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The Last Chicago Schwinn

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Schwinn's new Greenville factory, unlike the aging Chicago factory, could produce chrome-moly frames, but the factory was plagued with problems. It was managed from Chicago and the distance caused runs or surpluses of parts. Quality control was less than impressive. Dealers started canceling orders. The new factory never worked out its issues and never got out of the red. Greenville lost money every year that it produced bikes. Schwinn shifted most of its production to Taiwanese company, Giant, and closed the Chicago factory entirely in 1982. Nearly a century of American manufacturing came to a close. Another third of Schwinn's manufacturing went to Murray Ohio at their Nashville, Tennessee factory. Murray couldn't produce chrome-moly frames either and they turned out mountain bikes and antiquated road bikes that nobody wanted (they cost more than the competition also).

In 1983, the end seemed very near indeed. With a borrow, build, then repay strategy, Schwinn had amassed $60 million in debt since the end of the boom years and over production after unionization in 1980. Inventories were building and interest rates were hammering down on the struggling company. Three years of losses had seen Schwinn's net worth drop from $43.8 million in 1980, to less than $3 million in 1983. With the Chicago factory gone and the Greenville factory not quite pulling its own weight, Schwinn's lenders were getting nervous. With millions in write offs after the Chicago factory closing, Schwinn had almost no collateral. Never mind that its biggest liability, the outdated Chicago factory, had been cast overboard, Schwinn was facing bankruptcy. Weeks of negotiating resulted in a deal that listed the Schwinn name as a significant asset so that Schwinn could continue to borrow enough to purchase materials, parts, and bicycles. Things seemed to improve for a brief period.

Schwinn continued to outsource to Giant of Taiwan and, in so doing, began to stretch its design fingers once again. No longer saddled with the manufacturing limitations of antiquated in-house machinery, Schwinn began to put out competitive offerings and at lower prices because of the low costs of manufacturing in Taiwan.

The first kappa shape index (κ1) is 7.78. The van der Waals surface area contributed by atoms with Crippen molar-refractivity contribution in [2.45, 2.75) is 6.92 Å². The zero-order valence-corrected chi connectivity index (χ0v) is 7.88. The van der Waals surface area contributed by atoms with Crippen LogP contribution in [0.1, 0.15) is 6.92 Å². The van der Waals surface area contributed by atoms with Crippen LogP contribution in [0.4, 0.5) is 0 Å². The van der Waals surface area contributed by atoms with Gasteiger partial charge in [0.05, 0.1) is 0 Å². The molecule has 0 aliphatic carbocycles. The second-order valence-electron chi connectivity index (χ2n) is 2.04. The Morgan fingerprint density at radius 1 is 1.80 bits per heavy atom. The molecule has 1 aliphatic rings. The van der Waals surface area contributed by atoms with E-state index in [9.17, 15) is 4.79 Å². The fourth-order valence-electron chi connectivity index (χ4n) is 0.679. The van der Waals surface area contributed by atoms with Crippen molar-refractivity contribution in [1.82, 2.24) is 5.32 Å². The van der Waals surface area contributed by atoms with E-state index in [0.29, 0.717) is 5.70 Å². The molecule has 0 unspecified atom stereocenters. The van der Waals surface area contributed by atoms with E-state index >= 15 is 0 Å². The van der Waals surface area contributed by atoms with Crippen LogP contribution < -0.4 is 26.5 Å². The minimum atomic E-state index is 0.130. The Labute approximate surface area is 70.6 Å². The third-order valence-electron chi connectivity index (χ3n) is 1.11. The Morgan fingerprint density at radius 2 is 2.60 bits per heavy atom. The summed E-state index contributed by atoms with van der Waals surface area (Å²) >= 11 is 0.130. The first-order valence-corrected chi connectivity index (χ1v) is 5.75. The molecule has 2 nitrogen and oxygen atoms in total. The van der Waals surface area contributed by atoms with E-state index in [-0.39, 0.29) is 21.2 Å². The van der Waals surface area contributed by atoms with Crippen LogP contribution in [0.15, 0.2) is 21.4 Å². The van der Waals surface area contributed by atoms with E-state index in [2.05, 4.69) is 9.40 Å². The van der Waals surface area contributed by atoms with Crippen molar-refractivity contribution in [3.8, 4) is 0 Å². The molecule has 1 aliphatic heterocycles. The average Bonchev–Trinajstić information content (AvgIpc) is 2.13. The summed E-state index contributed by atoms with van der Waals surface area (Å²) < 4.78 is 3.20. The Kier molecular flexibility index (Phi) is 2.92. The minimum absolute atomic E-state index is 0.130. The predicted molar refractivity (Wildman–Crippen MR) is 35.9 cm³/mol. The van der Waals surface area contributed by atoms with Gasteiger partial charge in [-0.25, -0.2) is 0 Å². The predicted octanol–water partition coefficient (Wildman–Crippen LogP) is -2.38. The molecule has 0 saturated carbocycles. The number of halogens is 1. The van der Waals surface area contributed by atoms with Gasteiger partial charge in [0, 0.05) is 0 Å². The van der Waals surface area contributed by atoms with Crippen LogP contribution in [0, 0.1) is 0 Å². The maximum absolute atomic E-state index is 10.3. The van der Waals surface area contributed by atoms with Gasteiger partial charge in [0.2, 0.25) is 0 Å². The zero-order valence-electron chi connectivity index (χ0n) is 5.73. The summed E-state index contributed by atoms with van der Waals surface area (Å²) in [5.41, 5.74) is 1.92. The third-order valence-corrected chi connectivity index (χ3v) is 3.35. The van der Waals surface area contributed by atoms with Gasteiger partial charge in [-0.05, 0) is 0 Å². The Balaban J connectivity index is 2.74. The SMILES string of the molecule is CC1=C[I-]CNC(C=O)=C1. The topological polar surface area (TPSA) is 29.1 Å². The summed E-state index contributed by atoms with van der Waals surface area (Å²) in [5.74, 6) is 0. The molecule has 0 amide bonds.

After the poor showing of the Scrambler and Schwinn's inability to produce the popular Sting in large quantities, Schwinn finally introduced a BMX model that could compete with Mongoose. 1983's Predator (manufactured by Giant) was billed as "a track bike built for the streets," and it was just in time to see the decline of the BMX "fad" and the beginning of the next "flash in the pan," the mountain bike. Schwinn's failure to get in early on the era of the mountain bike was arguably the final nail in the Schwinn coffin.

Giant manufactured Schwinn's first chrome-moly mountain bikes in 1984, the Sierra and High Sierra. They were an instant success, if late to the market. Ned Overend even won the Pacific Suntour Series in 1984 on a stock High Sierra.

Schwinn's new Excelsior division had begun selling the Air-Dyne exercise bike in 1979 (also manufactured by Giant after 1982). The exiled Fritz, ever loyal to the Schwinn company, didn't go down without a fight. In 1986 Excelsior sold more than 65,000 units and was grossing almost $25 million per year. With near 50% margins, it was the most profitable division in the company (Schwinn bicycles were barely breaking even). Fritz couldn't keep up with demand. Ed Schwinn, Jr. was enraged. He continued to see Fritz as a challenger to his own power and he forced Al Fritz to retire in 1985. By 1989, Schwinn was selling almost 125,000 Air-Dynes, at which time the exercise bike was pretty much carrying the company.

In 1986, Schwinn was outsourcing 80% of its production to the growing Giant. In 1987, fearful of the potential competitor they had created, Schwinn, intending to protect themselves from a supplier that had grown too large, struck up a deal with China Bicycles. Schwinn purchased a third of the company and promised to divert most of its manufacturing away from Giant to the three year old company. China Bicycles, with Schwinn as part owner, knew that their biggest customer wasn't going anywhere. They did not go to the lengths that Giant had in wooing the Schwinn account. China Bicycles ramped up production slowly and could not meet Schwinn's demand or quality standards.

Meanwhile, Giant's feathers had been ruffled. The company had built enormous capacity to feed Schwinn and now needed to do something with the excess or drown under huge overhead costs. Giant put all of its force behind its own brand name and went head to head with Schwinn. By 1991, Giant was selling 300,000 bicycles under the Giant label every year in the U.S. alone. Schwinn was selling just over 500,000 units.

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